Once you’ve determined if a bar or gel is more to your liking, the next thing to consider are the ingredients. Select a product that provides you with multiple fuel sources. Those that contain both glucose and fructose allow our bodies to absorb more fuel per hour and thus deliver energy more readily to our working muscles. If you don’t see the words “glucose” and “fructose” on the ingredients list, look for ingredients like maltodextrin (glucose), honey and tapioca syrup (which contain both glucose and fructose), to ensure you are getting the fastest absorption rate possible. Bars may even tout slower-to-digest sources of carbohydrates like oats or whole wheat our. These sources of carbohydrates are more difficult on the stomach, so consider what activity you’re using it for.
Another ingredient you will see popping up in bars and gels alike is branched chain amino acids (BCAAs). BCAAs consist of three essential amino acids: leucine, valine and isoleucine. They are becoming an increasingly popular additive due to research that shows they can prevent the breakdown of muscle tissue during exercise. In one such study, trained runners performed a 25k run during which they consumed a placebo or a solution containing BCAAs and a small amount of carbohydrate. Runners who received the BCAA solution had lower levels of lactate dehydrogenase, a marker of muscle damage.
Caffeine is commonly found in both bars and gels, thanks to numerous studies that have shown that caffeine boosts athletic performance. Most caffeinated bars and gels contain 20 to 50 mg per serving, but buyer beware; more is not necessarily better. Too much caffeine can produce negative side effects, so stick to no more than 50 mg per hour during exercise.
Electrolytes are the main thing that sets sports nutrition products apart from alternatives like candy and dried fruit. Electrolytes include sodium, magnesium, phosphorous and potassium and play an important role in hydration. If your bar or gel does not contain any electrolytes, then you may need to consider an electrolyte replacement (such as a sports drink) during activities in higher temperatures, particularly if you tend to sweat a lot.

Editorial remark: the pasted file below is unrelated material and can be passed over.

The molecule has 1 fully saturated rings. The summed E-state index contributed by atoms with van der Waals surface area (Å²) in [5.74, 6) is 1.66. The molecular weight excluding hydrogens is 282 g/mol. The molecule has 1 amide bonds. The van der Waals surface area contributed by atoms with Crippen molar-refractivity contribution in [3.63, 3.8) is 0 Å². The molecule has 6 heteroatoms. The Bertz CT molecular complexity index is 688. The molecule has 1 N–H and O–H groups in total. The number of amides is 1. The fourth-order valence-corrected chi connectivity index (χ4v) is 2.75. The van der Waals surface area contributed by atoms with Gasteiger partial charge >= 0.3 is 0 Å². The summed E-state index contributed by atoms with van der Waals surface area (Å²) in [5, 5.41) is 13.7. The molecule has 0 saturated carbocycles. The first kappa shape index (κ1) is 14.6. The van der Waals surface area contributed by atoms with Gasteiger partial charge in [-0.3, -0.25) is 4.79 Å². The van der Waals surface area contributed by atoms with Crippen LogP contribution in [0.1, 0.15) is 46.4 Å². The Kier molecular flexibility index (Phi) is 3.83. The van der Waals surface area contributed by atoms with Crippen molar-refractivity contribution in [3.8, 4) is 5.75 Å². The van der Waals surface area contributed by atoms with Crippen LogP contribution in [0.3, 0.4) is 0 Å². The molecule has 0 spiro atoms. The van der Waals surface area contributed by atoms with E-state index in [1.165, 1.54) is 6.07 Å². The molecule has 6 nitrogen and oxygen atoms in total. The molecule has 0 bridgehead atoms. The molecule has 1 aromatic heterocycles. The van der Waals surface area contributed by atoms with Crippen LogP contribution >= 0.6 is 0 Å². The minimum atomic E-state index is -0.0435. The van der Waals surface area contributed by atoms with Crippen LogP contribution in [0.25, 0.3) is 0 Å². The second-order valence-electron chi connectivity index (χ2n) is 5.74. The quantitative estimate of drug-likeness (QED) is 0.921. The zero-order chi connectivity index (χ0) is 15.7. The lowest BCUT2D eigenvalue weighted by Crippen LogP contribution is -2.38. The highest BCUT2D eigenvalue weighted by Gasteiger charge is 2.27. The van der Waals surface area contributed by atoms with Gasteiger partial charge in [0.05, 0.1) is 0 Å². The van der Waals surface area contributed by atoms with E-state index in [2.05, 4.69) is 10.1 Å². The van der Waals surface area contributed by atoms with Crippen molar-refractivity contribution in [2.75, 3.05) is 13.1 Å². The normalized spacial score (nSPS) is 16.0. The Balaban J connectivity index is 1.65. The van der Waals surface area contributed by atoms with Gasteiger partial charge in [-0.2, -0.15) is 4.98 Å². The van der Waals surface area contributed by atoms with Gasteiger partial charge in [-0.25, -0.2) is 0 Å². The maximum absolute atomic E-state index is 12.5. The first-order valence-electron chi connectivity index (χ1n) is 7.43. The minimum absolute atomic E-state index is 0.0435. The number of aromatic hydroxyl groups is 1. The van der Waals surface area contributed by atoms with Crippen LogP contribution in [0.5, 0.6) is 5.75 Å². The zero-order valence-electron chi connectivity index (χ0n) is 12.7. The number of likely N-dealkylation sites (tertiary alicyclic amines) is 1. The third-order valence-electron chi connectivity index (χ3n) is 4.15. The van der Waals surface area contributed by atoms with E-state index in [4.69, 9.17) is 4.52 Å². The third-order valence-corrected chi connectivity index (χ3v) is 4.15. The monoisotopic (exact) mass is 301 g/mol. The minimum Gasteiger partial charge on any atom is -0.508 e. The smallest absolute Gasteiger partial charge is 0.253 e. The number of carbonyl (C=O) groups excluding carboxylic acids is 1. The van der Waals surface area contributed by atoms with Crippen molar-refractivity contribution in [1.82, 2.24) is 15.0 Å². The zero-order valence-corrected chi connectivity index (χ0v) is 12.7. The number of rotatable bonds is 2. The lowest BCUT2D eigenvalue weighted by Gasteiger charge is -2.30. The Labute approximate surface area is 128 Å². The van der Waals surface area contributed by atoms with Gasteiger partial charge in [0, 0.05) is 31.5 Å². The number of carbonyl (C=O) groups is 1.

AND WHAT TO WATCH FOR
As benign as an energy bar or gel might seem, it’s important to check for ingredients that may impair your performance, too. Sugar alcohols such as sorbitol, malitol and xylitol are used to sweeten products without adding a lot of calories, but they may cause diarrhea and have landed many an unsuspecting athlete in a Port-O-Let.
Athletes should also be wary of any ingredients like artificial colors and flavors. The effect these ingredients have on our overall health as well as our performance has been hotly debated, but many products don’t include any artificial ingredients.
For those who would rather go the whole food route, there are certainly alternatives to packaged bars and gels. Skratch Labs, a small company founded by two professional cyclists, produced The Feed Zone Cookbook, with recipes for portable foods for endurance athletes (see box below). In addition, dried fruit and candy are popular fuel options for athletes looking to keep things more natural. It is important, however, to keep in mind that energy bars and gels are specifically formulated to optimize performance, and many of our natural options may fall short in areas like electrolytes or the proper blend of sugars.
The last thing to take into account is perhaps the most important: taste matters. The best sports nutrition product is worthless if you can’t get it down. Fortunately, there are a seemingly endless variety of flavors and consistencies from chocolate peanut butter (my personal fav) to cucumber melon, so experiment until you find the fuel that works for you. You will notice the difference.
As the Director of Nutrition at The Edge in Burlington, Jamie Sheahan works with athletes to develop customized fueling plans to optimize health and performance. An avid runner, she has completed 20 marathons.